US Open: Novak Djokovic's History Chase Rolls On While New York Recovers
World No. 1 Novak Djokovic is set to continue his quest for the calendar-year Grand Slam at the US Open despite a deadly storm in New York.
- Djokovic is set to continue his quest for the calendar-year Grand Slam
- He will face Dutchman Tallon Griekspoor in the US Open 2nd round
- New York has been hit by deadly storm ahead of Thursday's matches
World number one Novak Djokovic was still set to continue his quest for the calendar-year Grand Slam at the US Open on Thursday despite a deadly storm that left New York in tatters. Remnants of Hurricane Ida killed at least eight people and triggered spectacular flash flooding and a rare state of emergency in New York City, flooding subways and turning roads into rivers. Wind-blown rain blew under and through the closed roof at Louis Armstrong Stadium, forcing a match to be finished at Arthur Ashe Stadium, but the swamped venue was clean and had players practicing Thursday morning.
"We appreciate your patience as we evaluate the readiness of our site," a US Tennis Association statement said.
"The safety of our fans, players and staff is of the utmost importance."
Early arriving fans watched players practice on outside courts as the US Open readied for an afternoon start, with Australia's top-ranked Ashleigh Barty opening on Ashe against Denmark's Clara Tauson.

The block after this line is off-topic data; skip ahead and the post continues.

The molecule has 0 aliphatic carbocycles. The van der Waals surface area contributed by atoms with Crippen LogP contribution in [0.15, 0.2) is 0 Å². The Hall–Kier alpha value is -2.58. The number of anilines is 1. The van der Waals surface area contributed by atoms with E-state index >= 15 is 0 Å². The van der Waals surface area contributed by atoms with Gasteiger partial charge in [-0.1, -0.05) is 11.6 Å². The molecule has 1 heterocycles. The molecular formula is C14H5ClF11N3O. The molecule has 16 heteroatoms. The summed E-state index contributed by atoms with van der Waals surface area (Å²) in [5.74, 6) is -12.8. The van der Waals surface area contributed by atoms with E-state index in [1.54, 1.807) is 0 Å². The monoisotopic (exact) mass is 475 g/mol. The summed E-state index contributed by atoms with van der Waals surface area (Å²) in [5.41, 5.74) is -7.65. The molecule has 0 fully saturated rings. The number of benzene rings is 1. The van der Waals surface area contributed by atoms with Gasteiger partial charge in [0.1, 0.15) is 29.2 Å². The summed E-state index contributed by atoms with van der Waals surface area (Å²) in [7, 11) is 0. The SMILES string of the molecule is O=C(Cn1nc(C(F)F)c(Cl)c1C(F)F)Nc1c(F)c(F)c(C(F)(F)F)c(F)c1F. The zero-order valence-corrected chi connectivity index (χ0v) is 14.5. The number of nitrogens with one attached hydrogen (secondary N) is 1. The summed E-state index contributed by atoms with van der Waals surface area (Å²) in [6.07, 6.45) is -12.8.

Djokovic was set for the night feature against Dutchman Tallon Griekspoor as he chases the finish to a 2021 sweep of the Grand Slam titles, what would be the first men's singles calendar Slam since Rod Laver in 1969.
The 34-year-old Serbian is also six wins away from his 21st career Grand Slam crown, which would give him the men's all-time record, one more than the mark he now shares with Roger Federer and Rafael Nadal, both absent with injuries.
Dozens of abandoned cars were strewn across roads leading to the National Tennis Center on Thursday, with closed highways and massive traffic jams throughout the region.
Above the US Open grounds, there were sunny blue cloudless skies. Outdoor furniture scattered by high winds had been restored or replaced. High water that flooded plazas had drained away.
More uncertain was how many ticketholders would brave emergency conditions and calls to stay home to attend matches on the fourth day of the year's final Grand Slam event, even with Djokovic chasing history.
Barty seeks her third career Grand Slam title and second in a row after winning Wimbledon in July.
Germany's fourth-seeded Alexander Zverev, the Tokyo Olympic champion, has the second match on Ashe against Spain's Albert Ramos-Vinolas.
Czech fourth seed Karolina Pliskova faces American Amanda Anisimova after Djokovic is finished.
Japan's Kei Nishikori, the 2014 US Open runner-up, faces American Mackenzie McDonald, seeking revenge for a Washington semi-final loss last month. The winner books a potential third-round matchup against Djokovic.